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Thread: Another ethics question: actions without legal authority

  1. #1
    Cyburbian donk's avatar
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    Another ethics question: actions without legal authority

    I don't want to call a few things my employer does as being illegal, but they are definitely being done without proper legal authority or process.

    Just wondering what you would do?

    Here are a few options I have

    1) Register a complaint with the local bar association - lawyers oversee the process and approve the documents that are prepared without legal authority.

    2) Call my local planning org and register a complaint against the people who oversee the projects (from Sr to manager to director to commisioner to city manager)? The code of ethics is pretty clear on this, that we are not to undertake actions that are against the law.

    3) Refuse to have anything to do with any project or application that is similar in nature.

    4) Just to let you know the politicians think the action is a great thing, even though it is similar to black mail.

    Other suggestions on ways to get this fixed?
    Last edited by donk; 22 Sep 2006 at 9:43 AM.
    Too lazy to beat myself up for being to lazy to beat myself up for being too lazy to... well you get the point....

  2. #2
    Super Moderator luckless pedestrian's avatar
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    well, I think we need to know more about what's happening or what happened and what the damages from their actions are or are likely to be...

  3. #3
    maudit anglais
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    I'd start with 3. If they don't accept your position, escalate to 2. Definitely make sure you are on firm ground first...do you know a lawyer you can speak to confidentially about this?

    You may also want to brush up on Provincial "whistle-blower" legislation.

  4. #4
    Cyburbian solarstar's avatar
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    Without knowing anything further, I'd go with #3. #1 and #2 are opening up huge cans of worms that you may not be willing to live with in the long run. I'm all for the greater good, but if you are in a small place (and even if you aren't) your future is probably toast. I'd stay out of it, make sure the parties know your concerns (which they probably already do), and cya as much as possible by notes, file memos, etc. The comment from Tranplanner about talking to an attorney isn't bad, either, if that's an option for you. Does the local government attorney know about this?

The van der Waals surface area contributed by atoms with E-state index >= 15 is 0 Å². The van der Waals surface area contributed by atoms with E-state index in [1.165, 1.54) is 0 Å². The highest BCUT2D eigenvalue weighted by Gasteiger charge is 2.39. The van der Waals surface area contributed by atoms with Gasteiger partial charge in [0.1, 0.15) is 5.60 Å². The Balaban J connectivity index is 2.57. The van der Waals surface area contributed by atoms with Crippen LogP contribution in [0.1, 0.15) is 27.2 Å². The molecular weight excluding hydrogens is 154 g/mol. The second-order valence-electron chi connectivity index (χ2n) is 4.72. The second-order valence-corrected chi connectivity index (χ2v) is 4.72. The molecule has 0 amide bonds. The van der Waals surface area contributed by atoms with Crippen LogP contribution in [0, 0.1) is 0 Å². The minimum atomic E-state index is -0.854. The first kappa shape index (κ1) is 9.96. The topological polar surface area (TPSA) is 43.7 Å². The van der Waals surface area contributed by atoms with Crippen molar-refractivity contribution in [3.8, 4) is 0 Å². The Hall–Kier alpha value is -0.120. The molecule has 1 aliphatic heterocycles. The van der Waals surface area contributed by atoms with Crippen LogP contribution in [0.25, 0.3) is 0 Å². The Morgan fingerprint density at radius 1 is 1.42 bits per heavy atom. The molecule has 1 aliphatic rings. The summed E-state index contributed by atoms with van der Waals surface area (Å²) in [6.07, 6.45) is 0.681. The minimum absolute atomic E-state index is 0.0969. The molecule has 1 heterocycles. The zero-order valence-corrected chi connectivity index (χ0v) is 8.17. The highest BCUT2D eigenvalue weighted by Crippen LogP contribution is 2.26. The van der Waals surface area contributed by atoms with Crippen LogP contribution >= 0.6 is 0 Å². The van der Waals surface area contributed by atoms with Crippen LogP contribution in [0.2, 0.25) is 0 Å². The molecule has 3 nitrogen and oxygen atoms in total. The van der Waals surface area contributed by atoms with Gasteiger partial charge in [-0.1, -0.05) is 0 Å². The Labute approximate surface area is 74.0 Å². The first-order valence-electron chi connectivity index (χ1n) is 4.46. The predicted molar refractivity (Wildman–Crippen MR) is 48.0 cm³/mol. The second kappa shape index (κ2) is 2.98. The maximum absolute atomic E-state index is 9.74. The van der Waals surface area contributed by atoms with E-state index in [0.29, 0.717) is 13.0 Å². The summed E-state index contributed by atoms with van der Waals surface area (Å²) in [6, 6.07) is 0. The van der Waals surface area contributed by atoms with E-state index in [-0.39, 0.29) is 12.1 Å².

5. #5
    Cyburbian Tide's avatar
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    You can get in contact with your APA/AICP local/state rep for informal advice which will be kept confidential unless you persue any actions. I haven't done this yet but the thought has crossed my mind before.
    @GigCityPlanner

  6. #6
    Cyburbian Cardinal's avatar
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    I kept a pretty tight reign on my former employers when they were going down this path. I would typically speak up in the public meeting and "advise" them as to the legal actions they could take or the process they would have to follow to be in compliance with the law. This may have been easier for me as a director, as it is part of my role. Your director should really be doing this now, and if s/he is not, then the ethical conflict begins right there. Does the CIP have an ethics code and ethics officers? I would start there. Another approach may be to advise the applicant of their rights and the correct procedure during the submittal stage. Once they get to the Plan Commission they can approach it as informed participants.
    Anyone want to adopt a dog?

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